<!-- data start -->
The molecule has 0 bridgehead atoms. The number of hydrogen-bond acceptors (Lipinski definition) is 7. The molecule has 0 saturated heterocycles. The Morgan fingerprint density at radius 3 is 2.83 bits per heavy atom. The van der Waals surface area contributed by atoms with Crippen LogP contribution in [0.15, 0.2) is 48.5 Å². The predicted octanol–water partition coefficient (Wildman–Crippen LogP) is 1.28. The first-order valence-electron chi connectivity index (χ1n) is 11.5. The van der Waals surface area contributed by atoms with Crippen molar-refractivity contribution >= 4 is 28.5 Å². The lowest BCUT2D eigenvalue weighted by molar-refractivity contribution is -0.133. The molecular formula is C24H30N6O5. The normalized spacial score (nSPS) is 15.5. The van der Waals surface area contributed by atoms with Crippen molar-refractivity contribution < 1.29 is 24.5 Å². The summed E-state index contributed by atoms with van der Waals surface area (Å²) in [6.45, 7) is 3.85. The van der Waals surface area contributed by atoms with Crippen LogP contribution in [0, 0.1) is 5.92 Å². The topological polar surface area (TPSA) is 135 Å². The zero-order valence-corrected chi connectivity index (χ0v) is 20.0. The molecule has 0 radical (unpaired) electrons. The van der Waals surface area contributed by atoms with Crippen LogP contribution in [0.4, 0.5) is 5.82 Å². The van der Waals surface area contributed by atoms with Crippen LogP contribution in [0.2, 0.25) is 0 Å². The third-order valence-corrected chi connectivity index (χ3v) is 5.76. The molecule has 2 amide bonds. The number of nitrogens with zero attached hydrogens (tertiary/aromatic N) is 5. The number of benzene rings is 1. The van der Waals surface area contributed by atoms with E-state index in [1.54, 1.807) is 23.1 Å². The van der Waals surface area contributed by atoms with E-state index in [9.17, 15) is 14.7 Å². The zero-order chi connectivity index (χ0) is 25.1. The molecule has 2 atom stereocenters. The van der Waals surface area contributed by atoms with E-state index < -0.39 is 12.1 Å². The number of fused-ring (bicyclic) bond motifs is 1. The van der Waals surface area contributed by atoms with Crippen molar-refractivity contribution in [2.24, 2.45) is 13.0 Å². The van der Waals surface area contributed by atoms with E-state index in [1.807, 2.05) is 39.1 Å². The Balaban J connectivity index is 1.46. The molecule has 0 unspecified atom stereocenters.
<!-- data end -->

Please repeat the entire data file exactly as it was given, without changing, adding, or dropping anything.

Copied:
The molecule has 0 bridgehead atoms. The number of hydrogen-bond acceptors (Lipinski definition) is 7. The molecule has 0 saturated heterocycles. The Morgan fingerprint density at radius 3 is 2.83 bits per heavy atom. The van der Waals surface area contributed by atoms with Crippen LogP contribution in [0.15, 0.2) is 48.5 Å². The predicted octanol–water partition coefficient (Wildman–Crippen LogP) is 1.28. The first-order valence-electron chi connectivity index (χ1n) is 11.5. The van der Waals surface area contributed by atoms with Crippen molar-refractivity contribution >= 4 is 28.5 Å². The lowest BCUT2D eigenvalue weighted by molar-refractivity contribution is -0.133. The molecular formula is C24H30N6O5. The normalized spacial score (nSPS) is 15.5. The van der Waals surface area contributed by atoms with Crippen molar-refractivity contribution < 1.29 is 24.5 Å². The summed E-state index contributed by atoms with van der Waals surface area (Å²) in [6.45, 7) is 3.85. The van der Waals surface area contributed by atoms with Crippen LogP contribution in [0, 0.1) is 5.92 Å². The topological polar surface area (TPSA) is 135 Å². The zero-order valence-corrected chi connectivity index (χ0v) is 20.0. The molecule has 0 radical (unpaired) electrons. The van der Waals surface area contributed by atoms with Crippen LogP contribution in [0.4, 0.5) is 5.82 Å². The van der Waals surface area contributed by atoms with Crippen LogP contribution in [0.2, 0.25) is 0 Å². The third-order valence-corrected chi connectivity index (χ3v) is 5.76. The molecule has 2 amide bonds. The number of nitrogens with zero attached hydrogens (tertiary/aromatic N) is 5. The number of benzene rings is 1. The van der Waals surface area contributed by atoms with E-state index in [1.54, 1.807) is 23.1 Å². The van der Waals surface area contributed by atoms with E-state index in [9.17, 15) is 14.7 Å². The zero-order chi connectivity index (χ0) is 25.1. The molecule has 2 atom stereocenters. The van der Waals surface area contributed by atoms with E-state index < -0.39 is 12.1 Å². The number of fused-ring (bicyclic) bond motifs is 1. The van der Waals surface area contributed by atoms with Crippen molar-refractivity contribution in [2.24, 2.45) is 13.0 Å². The van der Waals surface area contributed by atoms with E-state index in [1.807, 2.05) is 39.1 Å². The Balaban J connectivity index is 1.46. The molecule has 0 unspecified atom stereocenters.